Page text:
SF Filipinos march in rush hour traffic to end violence
By Rommel Conclara, ABS-CBN North America Bureau
September 5, 2014
SAN FRANCISCO – Over 80 community members gathered to participate in a multi-sectoral peace march to curb the increasing violence in the South of Market neighborhood in San Francisco.
Joined by city officials and the police, the community members chanted and held signs as they marched through one of the busiest streets during rush hour in San Francisco.
West Bay Pilipino, United Playaz, SOMCAN and City Crossroads are four of the main nonprofits serving the youth and their families in the SoMa district which is home to a large group of Filipinos.
These non-profits, along with the community were alarmed by the shooting deaths in July and another recent shooting on 8th and Market.
The incidents occurred just blocks away from agencies that serve vulnerable populations such as children and the elderly.
“I just noticed that violence was occurring left and right along the perimeter of the family and youth zone in the South of Market. For me that is unacceptable,” said West Bay Pilipino Multi-Service Center Executive Director Vivian Zalvidea Araullo. “I know it’s been like that for a long time but it is not acceptable to have violence regularly occur on a very frequent basis in a place where families, children, seniors, and our Filipino immigrant community is at.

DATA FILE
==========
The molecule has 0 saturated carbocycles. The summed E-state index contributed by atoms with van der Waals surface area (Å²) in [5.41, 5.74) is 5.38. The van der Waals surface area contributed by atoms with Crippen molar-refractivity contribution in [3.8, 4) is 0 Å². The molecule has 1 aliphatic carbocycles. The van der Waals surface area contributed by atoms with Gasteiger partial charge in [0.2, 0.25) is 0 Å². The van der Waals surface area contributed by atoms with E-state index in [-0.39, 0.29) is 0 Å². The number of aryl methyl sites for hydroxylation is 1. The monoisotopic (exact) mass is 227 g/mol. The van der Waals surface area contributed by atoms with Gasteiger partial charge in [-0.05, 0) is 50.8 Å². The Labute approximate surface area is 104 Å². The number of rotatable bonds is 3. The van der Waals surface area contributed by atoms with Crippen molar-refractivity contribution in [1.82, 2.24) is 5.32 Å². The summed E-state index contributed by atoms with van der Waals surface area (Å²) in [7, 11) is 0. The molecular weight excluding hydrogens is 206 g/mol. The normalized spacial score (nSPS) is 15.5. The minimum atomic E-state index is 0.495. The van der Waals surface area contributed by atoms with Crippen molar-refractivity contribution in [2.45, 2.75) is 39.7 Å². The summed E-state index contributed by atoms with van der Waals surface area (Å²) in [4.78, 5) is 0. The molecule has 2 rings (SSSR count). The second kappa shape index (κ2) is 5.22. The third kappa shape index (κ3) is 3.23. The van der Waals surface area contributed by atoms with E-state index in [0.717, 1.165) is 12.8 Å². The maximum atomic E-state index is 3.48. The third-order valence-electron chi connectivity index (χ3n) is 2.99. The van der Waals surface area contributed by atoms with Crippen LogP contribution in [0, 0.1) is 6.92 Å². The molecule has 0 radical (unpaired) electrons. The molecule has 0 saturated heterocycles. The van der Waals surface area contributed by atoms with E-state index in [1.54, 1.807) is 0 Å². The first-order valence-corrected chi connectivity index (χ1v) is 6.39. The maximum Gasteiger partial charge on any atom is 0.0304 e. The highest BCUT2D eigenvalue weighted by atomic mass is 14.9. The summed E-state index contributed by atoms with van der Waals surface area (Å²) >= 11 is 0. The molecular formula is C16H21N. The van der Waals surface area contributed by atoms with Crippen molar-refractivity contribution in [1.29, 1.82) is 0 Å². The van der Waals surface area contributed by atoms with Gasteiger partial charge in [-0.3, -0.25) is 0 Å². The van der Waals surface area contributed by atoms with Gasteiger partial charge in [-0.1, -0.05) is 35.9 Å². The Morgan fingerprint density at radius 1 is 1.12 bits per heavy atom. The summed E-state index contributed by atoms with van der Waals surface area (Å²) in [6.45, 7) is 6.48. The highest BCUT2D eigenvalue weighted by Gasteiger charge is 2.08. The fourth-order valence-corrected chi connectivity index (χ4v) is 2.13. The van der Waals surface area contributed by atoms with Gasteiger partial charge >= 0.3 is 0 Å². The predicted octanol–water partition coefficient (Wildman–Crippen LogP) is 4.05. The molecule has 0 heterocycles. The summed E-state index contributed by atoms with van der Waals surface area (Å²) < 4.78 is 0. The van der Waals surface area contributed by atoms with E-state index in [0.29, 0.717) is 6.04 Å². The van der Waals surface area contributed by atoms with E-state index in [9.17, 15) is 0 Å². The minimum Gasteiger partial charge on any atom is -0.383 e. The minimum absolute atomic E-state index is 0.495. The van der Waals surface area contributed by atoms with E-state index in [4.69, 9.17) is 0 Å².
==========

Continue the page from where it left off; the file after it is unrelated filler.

San Francisco political leaders joined the march to combat the violence in the SoMa and to ensure the future safety of the children.
“This is an ongoing work,” said Jane Kim who is on the San Francisco Board of Supervisors. “It’s not starting today. It’s been going on for years and the work continues. It doesn’t get solved at once but making sure we are supporting after school programs, stronger schools programs like West Bay and United Playaz and SOMCAN.”
The children were glad to send a message to the rest of the community because they do not want to see any more people like them killed in their neighborhood.
“I think it’s really important for our youth to be here because we’re the future and one thing is for sure whatever happens now is what’s going to be effected us definitely in the future,” said SOMCAN participant George Ocampo. “If there’s violence now there’s going to be violence in the future. If we don’t stop it now it’s not going to end.”
You can contact Rommel Conclara at firstname.lastname@example.org and follow him on Twitter @rommelconclara for more information.